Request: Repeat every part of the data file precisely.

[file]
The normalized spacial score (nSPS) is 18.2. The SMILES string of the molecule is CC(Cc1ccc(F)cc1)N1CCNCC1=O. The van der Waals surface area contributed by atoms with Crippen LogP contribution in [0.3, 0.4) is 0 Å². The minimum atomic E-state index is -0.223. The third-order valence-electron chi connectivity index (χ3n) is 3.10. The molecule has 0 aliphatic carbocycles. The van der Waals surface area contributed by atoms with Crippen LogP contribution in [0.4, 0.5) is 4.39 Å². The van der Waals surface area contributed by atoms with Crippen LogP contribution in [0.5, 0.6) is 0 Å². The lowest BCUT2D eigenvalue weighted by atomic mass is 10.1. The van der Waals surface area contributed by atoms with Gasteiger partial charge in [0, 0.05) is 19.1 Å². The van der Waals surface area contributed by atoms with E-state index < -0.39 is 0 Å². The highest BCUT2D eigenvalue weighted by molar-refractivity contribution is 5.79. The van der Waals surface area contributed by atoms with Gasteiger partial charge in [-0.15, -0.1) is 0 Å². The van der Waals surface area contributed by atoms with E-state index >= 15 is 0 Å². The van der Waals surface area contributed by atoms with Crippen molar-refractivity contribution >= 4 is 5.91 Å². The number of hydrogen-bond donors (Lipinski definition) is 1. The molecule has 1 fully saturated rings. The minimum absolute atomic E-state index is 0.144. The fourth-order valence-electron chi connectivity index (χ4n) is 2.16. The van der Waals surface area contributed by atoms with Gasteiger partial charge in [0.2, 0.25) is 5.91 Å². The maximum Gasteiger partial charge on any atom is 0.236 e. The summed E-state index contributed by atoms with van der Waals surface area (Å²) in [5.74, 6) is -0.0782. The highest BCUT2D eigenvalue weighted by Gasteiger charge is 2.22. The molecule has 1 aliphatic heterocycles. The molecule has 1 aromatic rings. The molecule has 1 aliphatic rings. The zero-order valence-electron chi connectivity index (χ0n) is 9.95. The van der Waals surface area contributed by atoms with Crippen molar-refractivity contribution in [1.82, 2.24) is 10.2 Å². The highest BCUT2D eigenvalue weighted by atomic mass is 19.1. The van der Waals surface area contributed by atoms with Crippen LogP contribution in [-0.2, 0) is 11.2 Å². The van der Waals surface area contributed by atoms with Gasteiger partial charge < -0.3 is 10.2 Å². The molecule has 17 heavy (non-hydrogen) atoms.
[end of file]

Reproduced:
The normalized spacial score (nSPS) is 18.2. The SMILES string of the molecule is CC(Cc1ccc(F)cc1)N1CCNCC1=O. The van der Waals surface area contributed by atoms with Crippen LogP contribution in [0.3, 0.4) is 0 Å². The minimum atomic E-state index is -0.223. The third-order valence-electron chi connectivity index (χ3n) is 3.10. The molecule has 0 aliphatic carbocycles. The van der Waals surface area contributed by atoms with Crippen LogP contribution in [0.4, 0.5) is 4.39 Å². The van der Waals surface area contributed by atoms with Crippen LogP contribution in [0.5, 0.6) is 0 Å². The lowest BCUT2D eigenvalue weighted by atomic mass is 10.1. The van der Waals surface area contributed by atoms with Gasteiger partial charge in [0, 0.05) is 19.1 Å². The van der Waals surface area contributed by atoms with E-state index < -0.39 is 0 Å². The highest BCUT2D eigenvalue weighted by molar-refractivity contribution is 5.79. The van der Waals surface area contributed by atoms with Gasteiger partial charge in [-0.15, -0.1) is 0 Å². The van der Waals surface area contributed by atoms with E-state index >= 15 is 0 Å². The van der Waals surface area contributed by atoms with Crippen molar-refractivity contribution >= 4 is 5.91 Å². The number of hydrogen-bond donors (Lipinski definition) is 1. The molecule has 1 fully saturated rings. The minimum absolute atomic E-state index is 0.144. The fourth-order valence-electron chi connectivity index (χ4n) is 2.16. The van der Waals surface area contributed by atoms with Gasteiger partial charge in [0.2, 0.25) is 5.91 Å². The maximum Gasteiger partial charge on any atom is 0.236 e. The summed E-state index contributed by atoms with van der Waals surface area (Å²) in [5.74, 6) is -0.0782. The highest BCUT2D eigenvalue weighted by Gasteiger charge is 2.22. The molecule has 1 aliphatic heterocycles. The molecule has 1 aromatic rings. The molecule has 1 aliphatic rings. The zero-order valence-electron chi connectivity index (χ0n) is 9.95. The van der Waals surface area contributed by atoms with Crippen molar-refractivity contribution in [1.82, 2.24) is 10.2 Å². The highest BCUT2D eigenvalue weighted by atomic mass is 19.1. The van der Waals surface area contributed by atoms with Crippen LogP contribution in [-0.2, 0) is 11.2 Å². The van der Waals surface area contributed by atoms with Gasteiger partial charge < -0.3 is 10.2 Å². The molecule has 17 heavy (non-hydrogen) atoms.